Indeed Stiepleman brings extraordinary enthusiasm to the classroom. “For me, every day is emotional,” he admits. “Either I’m devastated by the lives these children have or I’m elated by what they come up with in the classroom. I go home every afternoon feeling great about my job.” Still, being a public school teacher in Oakland isn’t all Hallmark moments. He and his colleagues face overcrowded classrooms; chronic shortages of school supplies; outdated or nonexistent computer resources; very little parent involvement; and, of course, low wages. One of the largest schools in the Oakland district, Allendale is in a run-down urban neighborhood of dingy homes, bleak apartment buildings, and mom-and-pop businesses. The student body is primarily African American, Latino, and Asian, and many kids are very recent immigrants, who, in addition to coping with reading, writing, and arithmetic, are struggling to adjust to a new culture and language.

     Like overcrowded schools all over the state, Allendale operates year-round. Students are divided into four tracks, three of which are in session at any given time, each attending classes for nine weeks and then taking three weeks off. Says Stiepleman, “I don’t mind the year-round paradigm, but I don’t like the fact that we use it because of population concerns instead of academic ones. The tracks are selected strictly according to the number of bodies needed to fill each classroom. A lot of these kids are already struggling, and I’m afraid this kind of education by the numbers will let too many of them slip through the cracks.”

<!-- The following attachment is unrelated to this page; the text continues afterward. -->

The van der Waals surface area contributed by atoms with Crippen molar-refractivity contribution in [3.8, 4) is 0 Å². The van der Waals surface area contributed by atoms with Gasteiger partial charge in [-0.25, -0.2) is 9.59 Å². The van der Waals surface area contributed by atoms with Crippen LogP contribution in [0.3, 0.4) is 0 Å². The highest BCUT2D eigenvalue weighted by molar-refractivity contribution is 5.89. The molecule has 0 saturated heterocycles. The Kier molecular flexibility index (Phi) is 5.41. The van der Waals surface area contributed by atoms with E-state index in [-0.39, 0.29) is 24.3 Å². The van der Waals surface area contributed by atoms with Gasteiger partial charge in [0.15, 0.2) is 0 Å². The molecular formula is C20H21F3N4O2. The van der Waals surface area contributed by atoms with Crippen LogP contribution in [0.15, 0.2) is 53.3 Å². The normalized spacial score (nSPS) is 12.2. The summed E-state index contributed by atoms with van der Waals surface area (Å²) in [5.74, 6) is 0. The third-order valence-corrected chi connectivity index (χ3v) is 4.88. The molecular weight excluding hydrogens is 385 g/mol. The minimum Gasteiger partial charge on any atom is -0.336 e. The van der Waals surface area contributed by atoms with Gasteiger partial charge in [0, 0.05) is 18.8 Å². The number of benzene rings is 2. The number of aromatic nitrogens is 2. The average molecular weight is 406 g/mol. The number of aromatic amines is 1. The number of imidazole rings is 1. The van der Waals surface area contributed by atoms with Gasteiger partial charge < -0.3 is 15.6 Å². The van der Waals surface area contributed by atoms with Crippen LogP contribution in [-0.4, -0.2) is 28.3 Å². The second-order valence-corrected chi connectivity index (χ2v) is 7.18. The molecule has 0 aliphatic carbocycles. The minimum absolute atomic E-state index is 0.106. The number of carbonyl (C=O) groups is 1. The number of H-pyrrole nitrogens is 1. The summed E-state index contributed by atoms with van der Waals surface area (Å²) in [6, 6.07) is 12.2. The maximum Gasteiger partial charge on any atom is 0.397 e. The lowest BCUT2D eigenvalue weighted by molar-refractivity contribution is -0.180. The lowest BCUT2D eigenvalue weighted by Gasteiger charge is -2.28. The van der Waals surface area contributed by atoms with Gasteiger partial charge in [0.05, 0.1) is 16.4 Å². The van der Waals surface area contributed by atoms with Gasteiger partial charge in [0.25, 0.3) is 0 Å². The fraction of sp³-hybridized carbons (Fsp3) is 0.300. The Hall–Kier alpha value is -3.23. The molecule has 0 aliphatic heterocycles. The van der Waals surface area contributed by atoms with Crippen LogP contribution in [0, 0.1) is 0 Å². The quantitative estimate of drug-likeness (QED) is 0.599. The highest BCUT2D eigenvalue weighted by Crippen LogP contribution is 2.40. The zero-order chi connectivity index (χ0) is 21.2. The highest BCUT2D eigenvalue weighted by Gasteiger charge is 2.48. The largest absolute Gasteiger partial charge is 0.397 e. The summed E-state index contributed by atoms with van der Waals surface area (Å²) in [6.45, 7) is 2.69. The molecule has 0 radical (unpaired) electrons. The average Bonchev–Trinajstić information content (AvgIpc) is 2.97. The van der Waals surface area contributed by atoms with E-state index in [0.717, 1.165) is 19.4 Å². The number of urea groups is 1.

“I need to help them see—and increase—their options.”
 

     It all sounds rather grim, but Stiepleman’s classroom is far from dreary. Colorful art projects and posters crowd the walls, and the class rules are prominently displayed. In addition to “no spitting” and “don’t say bad words,” his students are urged to “have goals” and “respect each other” and reminded that “no one can stop you if you follow your dreams.” An alumnus of the Skidmore Bandersnatchers a cappella group, Stiepleman isn’t stopped by Allendale’s lack of a music program: his kids learn to play the recorder on instruments he purchases for them, and he created and leads a choir for fourth and fifth graders. His students regularly venture outside for physical education sessions that he devises. And though the school district doesn’t mandate art or science instruction, Stiepleman integrates those subjects into just about every lesson plan. “It’s important for them to realize that mathematics is the basis of music,” he says, “and that cooking is chemistry, and that a picture or skit can be just as valuable as a book report.”